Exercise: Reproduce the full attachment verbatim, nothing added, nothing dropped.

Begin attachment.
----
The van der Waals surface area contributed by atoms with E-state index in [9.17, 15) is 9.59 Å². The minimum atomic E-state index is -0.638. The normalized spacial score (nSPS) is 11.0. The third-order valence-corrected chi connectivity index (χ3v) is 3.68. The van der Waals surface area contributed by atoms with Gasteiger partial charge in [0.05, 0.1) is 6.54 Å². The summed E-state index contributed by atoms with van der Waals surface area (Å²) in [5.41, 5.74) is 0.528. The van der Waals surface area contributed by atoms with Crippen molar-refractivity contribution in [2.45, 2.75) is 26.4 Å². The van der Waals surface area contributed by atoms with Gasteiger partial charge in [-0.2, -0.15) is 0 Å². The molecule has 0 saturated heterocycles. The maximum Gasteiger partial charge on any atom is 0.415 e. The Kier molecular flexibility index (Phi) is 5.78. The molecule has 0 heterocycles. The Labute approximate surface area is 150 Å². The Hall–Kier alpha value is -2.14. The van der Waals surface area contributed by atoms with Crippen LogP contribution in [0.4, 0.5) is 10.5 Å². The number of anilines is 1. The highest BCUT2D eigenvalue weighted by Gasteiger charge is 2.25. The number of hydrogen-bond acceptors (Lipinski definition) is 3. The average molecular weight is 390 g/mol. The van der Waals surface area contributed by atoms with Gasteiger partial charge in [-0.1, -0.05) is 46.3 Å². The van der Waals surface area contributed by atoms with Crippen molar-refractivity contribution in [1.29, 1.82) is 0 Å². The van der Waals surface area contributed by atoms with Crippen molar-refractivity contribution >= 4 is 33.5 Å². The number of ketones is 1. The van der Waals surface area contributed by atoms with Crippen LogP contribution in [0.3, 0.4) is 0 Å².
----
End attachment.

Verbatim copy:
The van der Waals surface area contributed by atoms with E-state index in [9.17, 15) is 9.59 Å². The minimum atomic E-state index is -0.638. The normalized spacial score (nSPS) is 11.0. The third-order valence-corrected chi connectivity index (χ3v) is 3.68. The van der Waals surface area contributed by atoms with Gasteiger partial charge in [0.05, 0.1) is 6.54 Å². The summed E-state index contributed by atoms with van der Waals surface area (Å²) in [5.41, 5.74) is 0.528. The van der Waals surface area contributed by atoms with Crippen molar-refractivity contribution in [2.45, 2.75) is 26.4 Å². The van der Waals surface area contributed by atoms with Gasteiger partial charge in [-0.2, -0.15) is 0 Å². The molecule has 0 saturated heterocycles. The maximum Gasteiger partial charge on any atom is 0.415 e. The Kier molecular flexibility index (Phi) is 5.78. The molecule has 0 heterocycles. The Labute approximate surface area is 150 Å². The Hall–Kier alpha value is -2.14. The van der Waals surface area contributed by atoms with Crippen LogP contribution in [0.4, 0.5) is 10.5 Å². The number of anilines is 1. The highest BCUT2D eigenvalue weighted by Gasteiger charge is 2.25. The number of hydrogen-bond acceptors (Lipinski definition) is 3. The average molecular weight is 390 g/mol. The van der Waals surface area contributed by atoms with Gasteiger partial charge in [-0.1, -0.05) is 46.3 Å². The van der Waals surface area contributed by atoms with Crippen molar-refractivity contribution in [1.29, 1.82) is 0 Å². The van der Waals surface area contributed by atoms with Crippen molar-refractivity contribution >= 4 is 33.5 Å². The number of ketones is 1. The van der Waals surface area contributed by atoms with Crippen LogP contribution in [0.3, 0.4) is 0 Å².